Cut out the middleman and pay yourself instead — but look before you leap.
Most financial planners say borrowing from your 401(k) is a bad idea, period. I disagree.
Borrowing from your 401(k) plan can be a smart move if you need the money for a serious purpose, such as a down payment or to pay high-interest debt. But you must be sure you can pay off the loan.
A loan can make sense if you have an expensive emergency, such as flood damage from Hurricane Harvey and can be a better move than running up credit-card debt.
Borrowing from your 401(k) or other retirement plan isn’t like other loans as it doesn’t involve a lender. Instead, you can access your account without paying tax or penalties as long as you pay back the loan on time.
Interest doesn’t vanish into a lender’s pocket. You pay yourself. It’s more like buying a bond. You may even achieve a higher yield than you would by investing in bonds in your account.
Typically, you’re allowed to borrow up to 50% of your account balance or $50,000, whichever is less. Regulations specify a 5-year repayment schedule, but you have the opportunity to pay off the loan sooner.
Loans used to purchase a primary residence may be paid back over a longer time, typically up to 15 years. Payments usually come directly out of your paycheck on an after-tax basis. Your plan determines the interest rate, based on prevailing interest rates.
Consider your job security before taking a loan. If you still owe money when you leave your job, you will need to repay the balance in full within a short grace period, usually 60—90 days.
If you fail to repay the loan on time, it will be treated as an early distribution — meaning it will become taxable and subject to a 10% early withdrawal penalty if you are under the age of 59 ½.
You will owe a substantial sum not to yourself, but to the Internal Revenue Service.
Anyone should consider the other drawbacks before taking a loan.
First, there is the opportunity cost. If you’re mainly invested in stocks, the average annual expected return hovers around 10% — more than the typical interest rate on borrowing from your 401(k), currently around 3%.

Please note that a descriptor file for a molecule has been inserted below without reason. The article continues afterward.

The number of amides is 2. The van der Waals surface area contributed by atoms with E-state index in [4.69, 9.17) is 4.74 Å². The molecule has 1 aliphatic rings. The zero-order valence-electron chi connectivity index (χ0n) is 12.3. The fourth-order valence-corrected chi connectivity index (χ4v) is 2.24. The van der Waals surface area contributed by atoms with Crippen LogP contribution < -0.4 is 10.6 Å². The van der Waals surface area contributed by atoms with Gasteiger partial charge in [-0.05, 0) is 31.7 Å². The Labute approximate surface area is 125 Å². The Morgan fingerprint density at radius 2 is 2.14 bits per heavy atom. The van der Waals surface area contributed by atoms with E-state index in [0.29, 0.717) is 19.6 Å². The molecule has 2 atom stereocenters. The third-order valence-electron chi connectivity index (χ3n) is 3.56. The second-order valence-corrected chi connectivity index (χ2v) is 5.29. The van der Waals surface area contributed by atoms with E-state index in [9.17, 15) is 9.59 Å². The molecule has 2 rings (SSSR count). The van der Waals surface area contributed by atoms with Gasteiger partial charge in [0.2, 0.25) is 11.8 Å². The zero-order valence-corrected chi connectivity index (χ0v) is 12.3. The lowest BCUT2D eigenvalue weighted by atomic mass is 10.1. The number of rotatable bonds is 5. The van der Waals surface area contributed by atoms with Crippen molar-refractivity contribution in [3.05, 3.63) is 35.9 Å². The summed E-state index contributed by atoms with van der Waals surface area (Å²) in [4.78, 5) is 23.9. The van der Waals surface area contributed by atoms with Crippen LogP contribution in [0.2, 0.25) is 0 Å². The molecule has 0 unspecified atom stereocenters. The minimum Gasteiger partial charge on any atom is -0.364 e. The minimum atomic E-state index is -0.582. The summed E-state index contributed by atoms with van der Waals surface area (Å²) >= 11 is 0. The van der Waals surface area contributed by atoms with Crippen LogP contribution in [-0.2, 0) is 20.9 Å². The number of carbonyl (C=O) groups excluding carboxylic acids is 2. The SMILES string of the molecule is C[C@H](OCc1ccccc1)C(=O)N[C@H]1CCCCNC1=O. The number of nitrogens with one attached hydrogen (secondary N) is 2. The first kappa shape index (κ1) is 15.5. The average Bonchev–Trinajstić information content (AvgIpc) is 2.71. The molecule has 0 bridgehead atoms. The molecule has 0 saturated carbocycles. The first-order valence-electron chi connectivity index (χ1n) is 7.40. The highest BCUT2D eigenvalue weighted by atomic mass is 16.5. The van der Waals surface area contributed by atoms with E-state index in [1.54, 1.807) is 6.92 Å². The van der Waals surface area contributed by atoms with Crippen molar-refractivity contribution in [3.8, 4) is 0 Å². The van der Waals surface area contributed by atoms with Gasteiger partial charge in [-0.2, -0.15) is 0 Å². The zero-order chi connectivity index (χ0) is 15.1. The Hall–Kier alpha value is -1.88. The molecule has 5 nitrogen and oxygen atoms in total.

The opportunity-cost objection assumes the stock market will always rise. That’s true over the long term, but you can actually increase your wealth if the market happens to dip while your 401(k) loan is outstanding. The objection to borrowing on the grounds of missing potential gains ignores the potential for losses over short periods.
Another drawback, is when borrowing from a traditional 401(k), you withdraw pre-tax money and repay it with after-tax money.
So, before taking a 401(k) loan, look to other funding sources first. If you’re a homeowner, you might consider a low-rate tax-deductible home equity line of credit. Other sources might be an intrafamily loan or a loan from friends.
When It Makes Sense
But absent other good choices, a loan can be the best solution. For instance, it can make sense for people who are retirement-fund rich. That’s someone with a good salary, little taxable money, significant retirement savings and big debt.
That description fit me several years ago, so I used a loan from my profit-sharing plan to jump-start my efforts to pay down my 6-figure student loan debt (A profit-sharing retirement plan is different from a 401(k), but the loan worked the same way.)
I used the money to pay down a significant portion of the principal, which shortened the term of this loan as I continued to make the normal monthly payments. Instead of paying a high rate to the lenders, I paid myself at a lower rate.
This strategy only works if you have the cash flow to support both loan payments, but if you can handle it, it can save you money because you’ll pay off your debt faster.
Another good reason is to help finance the purchase of a home, especially a first home. For example, the 1-bedroom apartment that was fine for a young married couple may abruptly become unworkable when the couple gives birth to twins. Taking out a 401(k) loan is probably better than waiting years while you save up for a down payment.
Retiring high-interest credit card debt is another possible use for a 401(k) loan.
If you accumulated this debt due to an unusual event, such as a major medical expense, it can make sense to pay it off once with a 401(k) loan. But if your credit card debt is the result of profligate spending, ask yourself if you’ve truly changed your ways before you even think about touching your retirement account.
Similarly, if you’re hit with a major unexpected expense, the ideal scenario would be to cover it with an emergency fund. If your savings cannot cover the cost, however, a 401(k) loan could prevent you from incurring high-interest credit card debt instead.
While borrowing from your 401(k) shouldn’t be your first resort, it can be a good move.
As with any major financial decision, you will need to balance your goals with the potential risks and decide whether the approach is right for you.
Eric Meermann, Certified Financial Planner (CFP), Enrolled Agent (EA), is vice president of Palisades Hudson Financial Group in Stamford, Connecticut. Palisades Hudson Financial Group is a fee-only financial planning firm and investment manager based Fort Lauderdale, Florida, with more than $1.3 billion under management. It offers financial planning, wealth management, and tax services. Its Entertainment and Sports Team serves entertainers and professional athletes. Branch offices are in Stamford, Connecticut; Atlanta, Georgia; Portland, Oregon; and Austin, Texas.The firm’s monthly newsletter covering financial planning, taxes and investing is online at www.palisadeshudson.com/insights/sentinel. Sign up to receive articles by email at www.palisadeshudson.com/get-sentinel.Social media: Twitter; LinkedIn; Facebook; Instagram.